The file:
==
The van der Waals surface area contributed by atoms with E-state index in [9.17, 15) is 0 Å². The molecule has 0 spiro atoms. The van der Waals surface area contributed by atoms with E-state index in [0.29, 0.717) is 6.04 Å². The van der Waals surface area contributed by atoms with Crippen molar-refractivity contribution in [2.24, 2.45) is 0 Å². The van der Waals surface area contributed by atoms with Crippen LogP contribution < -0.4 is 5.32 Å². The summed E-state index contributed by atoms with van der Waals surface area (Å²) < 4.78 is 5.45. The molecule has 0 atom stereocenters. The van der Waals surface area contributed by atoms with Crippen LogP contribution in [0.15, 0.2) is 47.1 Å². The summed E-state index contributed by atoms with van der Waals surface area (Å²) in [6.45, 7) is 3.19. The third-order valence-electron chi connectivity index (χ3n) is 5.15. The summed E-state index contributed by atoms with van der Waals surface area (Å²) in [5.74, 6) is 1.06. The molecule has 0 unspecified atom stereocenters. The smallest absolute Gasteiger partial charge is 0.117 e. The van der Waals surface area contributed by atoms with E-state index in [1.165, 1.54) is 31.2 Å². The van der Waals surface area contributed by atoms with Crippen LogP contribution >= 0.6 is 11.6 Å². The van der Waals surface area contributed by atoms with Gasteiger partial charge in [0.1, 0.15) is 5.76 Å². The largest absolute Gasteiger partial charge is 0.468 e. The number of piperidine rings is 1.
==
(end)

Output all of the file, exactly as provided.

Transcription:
The van der Waals surface area contributed by atoms with E-state index in [9.17, 15) is 0 Å². The molecule has 0 spiro atoms. The van der Waals surface area contributed by atoms with E-state index in [0.29, 0.717) is 6.04 Å². The van der Waals surface area contributed by atoms with Crippen molar-refractivity contribution in [2.24, 2.45) is 0 Å². The van der Waals surface area contributed by atoms with Crippen LogP contribution < -0.4 is 5.32 Å². The summed E-state index contributed by atoms with van der Waals surface area (Å²) < 4.78 is 5.45. The molecule has 0 atom stereocenters. The van der Waals surface area contributed by atoms with Crippen LogP contribution in [0.15, 0.2) is 47.1 Å². The summed E-state index contributed by atoms with van der Waals surface area (Å²) in [6.45, 7) is 3.19. The third-order valence-electron chi connectivity index (χ3n) is 5.15. The summed E-state index contributed by atoms with van der Waals surface area (Å²) in [5.74, 6) is 1.06. The molecule has 0 unspecified atom stereocenters. The smallest absolute Gasteiger partial charge is 0.117 e. The van der Waals surface area contributed by atoms with E-state index in [1.165, 1.54) is 31.2 Å². The van der Waals surface area contributed by atoms with Crippen LogP contribution >= 0.6 is 11.6 Å². The van der Waals surface area contributed by atoms with Gasteiger partial charge in [0.1, 0.15) is 5.76 Å². The largest absolute Gasteiger partial charge is 0.468 e. The number of piperidine rings is 1.